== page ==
publication date: Jul. 7, 2017

James Doroshow: NCI-MATCH tests ability to integrate next generation sequencing

The new iteration of the NCI-MATCH trial will test the ability on the part of cancer researchers to integrate exchanges of genomic information between academic institutions and commercial vendors, said James Doroshow, NCI deputy director for clinical and translational research and director of the Division of Cancer Treatment and Diagnosis

“I think this is a very important test of how we can, or if we can, utilize resources across the entire country,” Doroshow said at the June 20 meeting of the NCI National Cancer advisory Board and the Board of Scientific Advisors.

“Utilizing tests that are performed in major centers and commercially to try to facilitate the accrual of patients that harbor mutations that are really low frequency. So, I’m very optimistic. We’ve already started to accrue and that we will basically replace our own network with the entire country’s network of next generation sequencing centers to be able to do these kinds of studies.”

A videocast of Doroshow’s remarks is posted here.

A transcript follows:

The MATCH trial’s not done. I’m going to say that a couple different times, because you may all think when I’m done the trial’s over but it is not. I’m going to bring you up-to-date where we are as of, actually as of Sunday, and then a couple other things.

What is done, remarkably, is that the initial phase of accrual was concluded as of the end of May with about 6,400 patients [registered for screening], our initial goal was 6,000, with continuing evaluation of those materials.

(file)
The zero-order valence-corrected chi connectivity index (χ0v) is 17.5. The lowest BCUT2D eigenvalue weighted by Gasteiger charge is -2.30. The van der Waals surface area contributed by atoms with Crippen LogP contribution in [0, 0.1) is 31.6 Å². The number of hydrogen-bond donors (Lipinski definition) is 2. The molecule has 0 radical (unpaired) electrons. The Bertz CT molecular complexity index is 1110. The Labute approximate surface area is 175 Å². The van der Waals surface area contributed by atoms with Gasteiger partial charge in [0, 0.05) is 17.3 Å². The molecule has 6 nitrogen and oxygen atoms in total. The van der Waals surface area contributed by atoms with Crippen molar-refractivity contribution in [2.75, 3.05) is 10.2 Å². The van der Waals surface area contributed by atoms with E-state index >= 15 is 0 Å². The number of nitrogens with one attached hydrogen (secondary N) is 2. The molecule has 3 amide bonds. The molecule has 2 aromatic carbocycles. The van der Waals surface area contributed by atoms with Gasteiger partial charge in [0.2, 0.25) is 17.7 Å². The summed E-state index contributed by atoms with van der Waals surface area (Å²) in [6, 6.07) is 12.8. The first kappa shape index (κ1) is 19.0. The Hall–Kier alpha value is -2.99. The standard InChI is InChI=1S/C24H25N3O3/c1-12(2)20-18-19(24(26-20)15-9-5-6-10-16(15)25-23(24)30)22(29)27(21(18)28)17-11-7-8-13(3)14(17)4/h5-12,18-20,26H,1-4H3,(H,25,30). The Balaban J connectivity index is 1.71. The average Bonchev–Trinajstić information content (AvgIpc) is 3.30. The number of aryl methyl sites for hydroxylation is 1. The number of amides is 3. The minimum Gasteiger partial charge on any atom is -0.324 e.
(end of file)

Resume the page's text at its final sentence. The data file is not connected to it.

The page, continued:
So that we don’t actually have a final number to give you in terms of the patients who were enrolled and treated. That will be coming down the pipe in the next month or two.

This is a snapshot of where we are in terms of the various arms in the trial. As you remember, we started out with 10, increased to 20. There are 25 active arms, but there actually are more in the pipeline.

We’re actually accruing to a larger sample size. Twenty-five percent are well on their way to meeting their initial goal of accrual. And about 25 percent will need accrual from what I’ll describe as this rare variant setting, which is really the second part of the MATCH trial. The successes remain very high throughout the study. Turnaround time, excellent. Toxicity, acceptable.